GOING POSTAL: If I'm anything, I'm pre-approved. I'm also pretty good at potentially winning contests I never entered. I know this from the steady stream of junk mail that finds its way to my non-e-mail mailbox, part of my annual 40 pounds of junk mail. The New York Times reports this morning on its Green Inc. blog about the paper industry's enormous carbon footprint — it's No. 4 of all manufacturers — and the large, unwanted chunk junk mail comprises. Environmental nonprofit ForestEthics released a report recently that attributes 51.5 million metric tons of greenhouse gases a year to mail ads, the equivalent of heating about 13 million homes during winter. And, as NASA's Dr. James Hansen puts it, "It is hard to imagine waste more unnecessary than the 100 billion pieces of junk mail Americans receive each year." (Sources: New York Times, Bicycle City, ForestEthics)

COAST IS CLEARING: About half of the oil that spilled onto Australian beaches last week has now been cleaned up, officials say, after it was revealed over the weekend that the spill was actually 10 times larger than originally reported. A Chinese oil tanker was sent careening last week by a tropical cyclone, losing 680 tons of ammonium nitrate fertilizer into the sea as well as the 250 tons of oil. On top of the 37-mile oil slick, many fear the fertilizer could lead to the growth of suffocating algae blooms off the coast. Experts say the beaches will require long-term ecological monitoring for effects such as albinism in mangrove plants, stunted coral growth and reduced fish populations. Still, despite its severity, no seriously injured animals have been found, and experts say the spill could have been much worse. (Sources: BBC News, Associated Press, The Age)

STATE OF THE ART: The Los Angeles Times reports that the Art Center College of Design, a nearly 80-year-old Pasadena art school, is emerging as a global leader in sustainable design, helping make environmental stewardship stylish. The school was founded in 1930 during the Great Depression's onset, when, like now, economic hardships had the design world rethinking long-held assumptions and paradigms. Especially in the last three years, though, sustainability has moved to the forefront of the school's curriculum — so much so that its chief academic officer says he hopes "the S-word" falls out of use because it's become so ingrained in everyone's consciousness. (Source: LA Times)

WORLD WATER FORUM: 2009 is shaping up to be a conference-heavy year on environmental issues. Many, if not most, focus on climate change due to that crisis's urgency and long history of being ignored, but the growing global problem of water scarcity is no less troubling — and it's inherently connected with warming climes. Hence this week's World Water Forum in Istanbul, a seven-day summit designed to address the shortages of drinking water in many impoverished places, and the threat of worsening disputes over dwindling rivers, lakes and aquifers. The 28,000 people expected to attend the conference, which is the fifth in a series, is a new record. (Source: Agence France-Presse)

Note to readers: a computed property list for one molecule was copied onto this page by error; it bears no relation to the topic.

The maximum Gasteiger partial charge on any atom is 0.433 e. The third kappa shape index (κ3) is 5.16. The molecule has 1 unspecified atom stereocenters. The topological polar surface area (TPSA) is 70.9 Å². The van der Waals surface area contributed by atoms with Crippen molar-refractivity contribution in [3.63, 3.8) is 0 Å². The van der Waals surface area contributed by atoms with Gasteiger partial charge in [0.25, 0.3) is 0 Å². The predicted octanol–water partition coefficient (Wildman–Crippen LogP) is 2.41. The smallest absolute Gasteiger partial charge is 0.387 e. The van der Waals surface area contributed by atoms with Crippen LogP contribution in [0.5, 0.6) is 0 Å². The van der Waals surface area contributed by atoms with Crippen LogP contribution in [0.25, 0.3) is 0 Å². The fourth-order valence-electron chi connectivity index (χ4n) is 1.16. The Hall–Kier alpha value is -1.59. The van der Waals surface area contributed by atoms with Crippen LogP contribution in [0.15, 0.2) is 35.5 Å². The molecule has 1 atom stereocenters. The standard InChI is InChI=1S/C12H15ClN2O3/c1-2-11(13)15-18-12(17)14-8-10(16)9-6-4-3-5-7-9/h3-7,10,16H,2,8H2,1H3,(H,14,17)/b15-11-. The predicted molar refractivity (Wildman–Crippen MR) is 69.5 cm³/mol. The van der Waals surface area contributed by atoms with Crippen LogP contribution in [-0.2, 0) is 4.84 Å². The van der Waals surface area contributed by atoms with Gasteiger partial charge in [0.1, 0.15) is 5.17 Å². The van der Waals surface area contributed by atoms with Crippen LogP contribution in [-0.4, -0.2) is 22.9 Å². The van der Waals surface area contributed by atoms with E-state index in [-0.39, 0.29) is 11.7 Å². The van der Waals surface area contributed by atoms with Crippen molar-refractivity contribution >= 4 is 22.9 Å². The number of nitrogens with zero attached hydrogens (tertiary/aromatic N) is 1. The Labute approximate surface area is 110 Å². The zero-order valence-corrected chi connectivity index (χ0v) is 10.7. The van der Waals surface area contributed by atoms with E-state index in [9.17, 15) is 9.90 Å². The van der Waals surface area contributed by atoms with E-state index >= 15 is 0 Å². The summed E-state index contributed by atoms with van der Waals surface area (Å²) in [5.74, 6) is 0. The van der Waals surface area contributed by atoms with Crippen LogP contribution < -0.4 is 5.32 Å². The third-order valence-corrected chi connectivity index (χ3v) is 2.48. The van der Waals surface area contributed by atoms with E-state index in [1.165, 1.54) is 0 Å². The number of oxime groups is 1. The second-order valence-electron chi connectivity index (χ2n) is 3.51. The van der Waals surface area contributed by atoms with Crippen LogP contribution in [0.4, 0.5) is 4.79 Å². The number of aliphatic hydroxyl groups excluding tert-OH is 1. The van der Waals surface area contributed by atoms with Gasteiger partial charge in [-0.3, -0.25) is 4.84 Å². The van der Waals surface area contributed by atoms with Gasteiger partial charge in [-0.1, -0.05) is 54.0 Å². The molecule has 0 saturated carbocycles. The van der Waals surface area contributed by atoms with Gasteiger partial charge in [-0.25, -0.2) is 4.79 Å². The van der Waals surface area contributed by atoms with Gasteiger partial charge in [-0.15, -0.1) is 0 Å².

CLIMATE CHANGE BLUES: Scientists normally are excited when they make breakthroughs. Climate scientists, however, don't get that luxury very often these days, as their findings increasingly reveal bleak days ahead. And not only are they turning up depressing news, but their audience is often skeptical or even defensive about their work. It's as if scientists know a bomb will go off, AFP writes, but can't find the right words to warn the people who could possibly defuse it. But while this makes many scientists despondent, they know better than to give up. "But even if you are pessimistic — and sometimes I am — it does not help," one climate expert tells the AFP. "What are you going to do? Chop off your hands and give up? That's not a solution either." (Source: AFP)

CHASING TAILFEATHERS: While they don't seem quite as crude as wolf whistling, the flirtatious serenades from committed male antbirds to single females still ruffle the feathers of their mates, according to new research published in Current Biology. When their man whistles to nearby temptresses, female antbirds will sing over them in an apparent attempt to muffle the message, the first evidence of such "signal jamming" among mates. Undaunted in their pursuit, the male antbirds may respond by simply singing a different tune. (Source: ScienceDaily)

Russell McLendon

Russell McLendon ( @russmclendon ) writes about humans and other wildlife.